Legal Momentum: 2nd Circuit Court of Appeals Will Rehear Sexual Orientation Discrimination Case

By Adam Polaski • May 25, 2017 • 3:03 pm

Today, May 25 the U.S. Court of Appeals for the 2nd Circuit granted a request to consider en banc (the full court) a case concerning employment discrimination based on sexual orientation. The case is Zarda v. Altitude Express, Inc. and is being led by Gregory Antollino, a lawyer in New York with a long history of trying employment discrimination cases.

The 2nd Circuit Court of Appeals has jurisdiction over New York, Connecticut, and Vermont.

The Zarda case argues, as many courts have ruled in the past, that existing federal laws prohibiting employment discrimination based on sex also extend to discrimination based on sexual orientation. Title VII of the 1964 Civil Rights Act prohibits employers from discriminating against people based on their sex – and many litigators over the course of many years have successfully argued that this also protects LGBT people from employment discrimination.

Just a few months ago, in early April, the 7th Circuit Court of Appeals became the first federal appellate court to rule that Title VII prohibits discrimination based on sexual orientation. Several of the circuit courts have found similarly with regard to discrimination based on gender identity.

The news today from the 2nd Circuit comes after a barrage of litigation at the 2nd Circuit concerning discrimination based on sexual orientation. Several three-judge panels have considered a slate of cases around this very question. In each of the rulings, the 2nd Circuit panels have deferred to existing legal precedent, set in 2000 in Simonton v. Runyon. An en banc hearing, just granted by the full court, is one of the few ways to overturn that precedent, which has been a stumbling block for sexual orientation discrimination claims within the circuit.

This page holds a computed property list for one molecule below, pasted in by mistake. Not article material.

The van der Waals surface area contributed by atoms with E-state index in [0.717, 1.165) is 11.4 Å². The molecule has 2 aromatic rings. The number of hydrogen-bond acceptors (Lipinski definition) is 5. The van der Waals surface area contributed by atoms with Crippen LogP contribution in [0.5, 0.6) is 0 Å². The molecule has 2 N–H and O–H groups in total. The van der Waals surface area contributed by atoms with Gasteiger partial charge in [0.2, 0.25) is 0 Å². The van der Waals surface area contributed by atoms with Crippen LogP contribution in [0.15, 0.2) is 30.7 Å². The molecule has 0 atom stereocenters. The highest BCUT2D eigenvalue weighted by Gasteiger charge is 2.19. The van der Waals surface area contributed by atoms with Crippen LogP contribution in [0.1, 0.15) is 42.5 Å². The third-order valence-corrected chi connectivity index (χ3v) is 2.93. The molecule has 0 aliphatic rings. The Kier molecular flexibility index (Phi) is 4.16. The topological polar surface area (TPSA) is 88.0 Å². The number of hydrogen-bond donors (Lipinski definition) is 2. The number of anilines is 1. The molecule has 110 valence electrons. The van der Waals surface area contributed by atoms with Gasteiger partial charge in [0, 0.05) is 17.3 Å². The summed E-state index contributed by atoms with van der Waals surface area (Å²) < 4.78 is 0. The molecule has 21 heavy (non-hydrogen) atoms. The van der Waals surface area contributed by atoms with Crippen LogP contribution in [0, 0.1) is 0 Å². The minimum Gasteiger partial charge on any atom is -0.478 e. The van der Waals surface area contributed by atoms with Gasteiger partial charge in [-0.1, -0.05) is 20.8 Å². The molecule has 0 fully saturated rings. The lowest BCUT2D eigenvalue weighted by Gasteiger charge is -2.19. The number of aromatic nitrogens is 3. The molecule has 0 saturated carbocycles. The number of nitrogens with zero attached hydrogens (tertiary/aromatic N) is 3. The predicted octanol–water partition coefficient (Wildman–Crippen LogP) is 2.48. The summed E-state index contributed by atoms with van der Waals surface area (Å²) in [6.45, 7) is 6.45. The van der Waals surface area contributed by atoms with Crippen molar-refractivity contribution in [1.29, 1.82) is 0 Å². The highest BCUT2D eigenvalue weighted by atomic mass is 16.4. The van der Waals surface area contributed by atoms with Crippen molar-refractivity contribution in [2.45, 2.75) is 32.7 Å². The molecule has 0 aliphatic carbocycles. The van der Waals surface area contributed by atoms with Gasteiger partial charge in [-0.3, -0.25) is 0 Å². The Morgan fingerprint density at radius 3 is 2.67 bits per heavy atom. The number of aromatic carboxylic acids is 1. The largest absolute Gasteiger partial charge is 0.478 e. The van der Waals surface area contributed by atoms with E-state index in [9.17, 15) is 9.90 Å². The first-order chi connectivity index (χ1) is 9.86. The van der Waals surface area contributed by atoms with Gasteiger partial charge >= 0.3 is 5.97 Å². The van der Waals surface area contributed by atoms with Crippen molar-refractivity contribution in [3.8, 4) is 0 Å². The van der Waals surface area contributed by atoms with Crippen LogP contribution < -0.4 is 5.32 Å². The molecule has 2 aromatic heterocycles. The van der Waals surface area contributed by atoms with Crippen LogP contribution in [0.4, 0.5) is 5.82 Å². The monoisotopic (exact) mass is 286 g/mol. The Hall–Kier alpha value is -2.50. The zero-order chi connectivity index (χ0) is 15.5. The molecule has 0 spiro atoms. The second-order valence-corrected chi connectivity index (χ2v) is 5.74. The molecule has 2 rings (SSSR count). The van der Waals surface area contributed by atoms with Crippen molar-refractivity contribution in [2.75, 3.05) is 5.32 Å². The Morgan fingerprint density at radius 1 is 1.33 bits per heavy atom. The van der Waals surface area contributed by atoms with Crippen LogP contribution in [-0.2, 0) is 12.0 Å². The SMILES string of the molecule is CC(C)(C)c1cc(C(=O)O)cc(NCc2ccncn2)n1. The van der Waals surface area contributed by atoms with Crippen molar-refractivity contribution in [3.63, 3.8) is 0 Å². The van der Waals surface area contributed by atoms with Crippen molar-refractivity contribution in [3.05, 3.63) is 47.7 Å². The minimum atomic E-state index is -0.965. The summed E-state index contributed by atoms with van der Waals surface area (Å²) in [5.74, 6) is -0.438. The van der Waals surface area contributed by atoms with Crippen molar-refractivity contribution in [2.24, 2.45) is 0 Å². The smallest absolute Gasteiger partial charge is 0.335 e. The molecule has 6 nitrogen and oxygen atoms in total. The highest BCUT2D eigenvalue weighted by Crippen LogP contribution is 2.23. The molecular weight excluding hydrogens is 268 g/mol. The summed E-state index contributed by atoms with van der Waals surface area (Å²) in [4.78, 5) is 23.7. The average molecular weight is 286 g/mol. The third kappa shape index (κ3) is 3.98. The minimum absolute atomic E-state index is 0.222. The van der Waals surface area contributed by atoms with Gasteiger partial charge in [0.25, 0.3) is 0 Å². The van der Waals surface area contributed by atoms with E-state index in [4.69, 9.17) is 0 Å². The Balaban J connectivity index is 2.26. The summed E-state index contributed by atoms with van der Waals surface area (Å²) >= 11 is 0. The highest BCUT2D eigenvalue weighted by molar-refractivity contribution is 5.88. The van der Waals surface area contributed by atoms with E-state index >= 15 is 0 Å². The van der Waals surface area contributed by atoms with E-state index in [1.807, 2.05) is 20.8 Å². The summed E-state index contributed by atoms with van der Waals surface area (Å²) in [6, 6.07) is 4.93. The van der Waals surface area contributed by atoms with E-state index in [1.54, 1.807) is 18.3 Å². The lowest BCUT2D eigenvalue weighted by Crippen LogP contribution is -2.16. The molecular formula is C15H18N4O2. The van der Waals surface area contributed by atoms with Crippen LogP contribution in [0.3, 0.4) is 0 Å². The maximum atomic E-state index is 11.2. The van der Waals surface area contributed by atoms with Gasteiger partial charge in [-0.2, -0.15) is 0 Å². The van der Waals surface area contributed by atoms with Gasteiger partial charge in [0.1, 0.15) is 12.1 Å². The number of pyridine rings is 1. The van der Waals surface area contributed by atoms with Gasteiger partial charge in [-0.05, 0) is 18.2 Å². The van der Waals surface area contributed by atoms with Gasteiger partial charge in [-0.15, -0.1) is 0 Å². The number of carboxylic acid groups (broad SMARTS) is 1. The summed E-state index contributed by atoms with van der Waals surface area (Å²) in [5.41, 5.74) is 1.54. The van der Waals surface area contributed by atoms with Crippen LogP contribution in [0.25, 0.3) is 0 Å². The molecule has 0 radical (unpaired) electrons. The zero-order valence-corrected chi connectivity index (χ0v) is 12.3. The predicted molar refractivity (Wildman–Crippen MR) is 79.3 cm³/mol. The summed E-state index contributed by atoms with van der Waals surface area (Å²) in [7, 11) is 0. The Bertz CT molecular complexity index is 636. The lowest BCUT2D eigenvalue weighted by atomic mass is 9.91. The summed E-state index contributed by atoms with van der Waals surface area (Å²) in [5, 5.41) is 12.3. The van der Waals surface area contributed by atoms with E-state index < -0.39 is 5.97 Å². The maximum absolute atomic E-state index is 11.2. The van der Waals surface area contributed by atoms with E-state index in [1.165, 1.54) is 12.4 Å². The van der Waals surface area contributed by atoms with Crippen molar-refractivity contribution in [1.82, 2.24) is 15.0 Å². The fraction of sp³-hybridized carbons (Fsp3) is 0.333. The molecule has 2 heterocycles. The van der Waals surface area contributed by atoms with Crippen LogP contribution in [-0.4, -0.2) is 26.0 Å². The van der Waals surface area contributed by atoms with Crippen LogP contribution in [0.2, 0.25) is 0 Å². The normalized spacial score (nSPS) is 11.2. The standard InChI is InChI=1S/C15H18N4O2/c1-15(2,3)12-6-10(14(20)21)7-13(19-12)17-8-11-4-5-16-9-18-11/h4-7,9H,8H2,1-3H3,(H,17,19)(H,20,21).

Earlier this year, Chief Judge Robert Katzmann ruled in a similar case, seemingly reluctantly, that the Simonton decision bound him to rule against a plaintiff who faced severe anti-gay harassment and discrimination at work. However, in a concurrence, he and another judge indicated that they thought the full court should reconsider this question and reverse the precedent. Judge Katzmann wrote: “I respectfully think that in the context of an appropriate case our Court should consider reexamining the holding that sexual orientation discrimination claims are not cognizable under Title VII. Other federal courts are also grappling with this question, and it well may be that the Supreme Court will ultimately address it.”

And earlier this month, a federal judge in New York ruled in Philpott v. New York that claims of discrimination based on sexual orientation can be brought under Title VII of the Civil Rights Act of 1964, which includes federal protections from discrimination based on sex.

In that order, the judge wrote: “The law with respect to this legal question is clearly in a state of flux, and the Second Circuit, or perhaps the Supreme Court, may return to this question soon. In light of the evolving state of the law, dismissal of plaintiff’s Title VII claim is improper. … I decline to embrace an ‘illogical’ and artificial distinction between gender stereotyping discrimination and sexual orientation discrimination, and in so doing, I join several other courts throughout the country. … For these reasons, and in light of the evolving state of the law on this question, I hold that plaintiffs sexual orientation discrimination claim is cognizable under Title VII.”

Clearly, momentum for LGBT non-discrimination is building and picking up steam. As Freedom for All Americans continues to pursue opportunities to advance legislation at the local, state, and federal level, we also applaud our indispensable legal partners for their work in the courts. This movement in the courts builds undeniable momentum toward federal resolution and provides critical education opportunities to help more Americans understand the need for non-discrimination. Together, with the strategies of securing court wins and encouraging policymakers to take action on inclusive laws, we can protect more people as quickly as possible and ensure that no one faces discrimination because of who they are or who they love, in any aspect of their daily lives.


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